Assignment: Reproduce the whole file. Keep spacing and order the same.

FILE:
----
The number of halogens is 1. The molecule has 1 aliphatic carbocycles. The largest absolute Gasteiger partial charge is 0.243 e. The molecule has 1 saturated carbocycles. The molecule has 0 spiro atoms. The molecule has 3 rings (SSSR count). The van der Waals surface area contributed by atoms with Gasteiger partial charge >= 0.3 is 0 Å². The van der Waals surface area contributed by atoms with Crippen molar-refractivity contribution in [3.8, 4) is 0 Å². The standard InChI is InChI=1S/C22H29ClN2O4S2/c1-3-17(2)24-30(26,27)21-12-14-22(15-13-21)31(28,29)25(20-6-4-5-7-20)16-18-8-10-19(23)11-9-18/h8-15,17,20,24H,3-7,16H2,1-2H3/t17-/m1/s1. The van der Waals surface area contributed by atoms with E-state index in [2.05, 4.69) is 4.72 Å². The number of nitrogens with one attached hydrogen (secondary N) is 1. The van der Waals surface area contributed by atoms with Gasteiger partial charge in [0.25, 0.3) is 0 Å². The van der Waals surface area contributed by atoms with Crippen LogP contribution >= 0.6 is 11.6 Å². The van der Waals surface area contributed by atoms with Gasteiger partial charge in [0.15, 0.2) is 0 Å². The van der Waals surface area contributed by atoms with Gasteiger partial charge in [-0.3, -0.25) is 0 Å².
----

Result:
The number of halogens is 1. The molecule has 1 aliphatic carbocycles. The largest absolute Gasteiger partial charge is 0.243 e. The molecule has 1 saturated carbocycles. The molecule has 0 spiro atoms. The molecule has 3 rings (SSSR count). The van der Waals surface area contributed by atoms with Gasteiger partial charge >= 0.3 is 0 Å². The van der Waals surface area contributed by atoms with Crippen molar-refractivity contribution in [3.8, 4) is 0 Å². The standard InChI is InChI=1S/C22H29ClN2O4S2/c1-3-17(2)24-30(26,27)21-12-14-22(15-13-21)31(28,29)25(20-6-4-5-7-20)16-18-8-10-19(23)11-9-18/h8-15,17,20,24H,3-7,16H2,1-2H3/t17-/m1/s1. The van der Waals surface area contributed by atoms with E-state index in [2.05, 4.69) is 4.72 Å². The number of nitrogens with one attached hydrogen (secondary N) is 1. The van der Waals surface area contributed by atoms with Gasteiger partial charge in [0.25, 0.3) is 0 Å². The van der Waals surface area contributed by atoms with Crippen LogP contribution >= 0.6 is 11.6 Å². The van der Waals surface area contributed by atoms with Gasteiger partial charge in [0.15, 0.2) is 0 Å². The van der Waals surface area contributed by atoms with Gasteiger partial charge in [-0.3, -0.25) is 0 Å².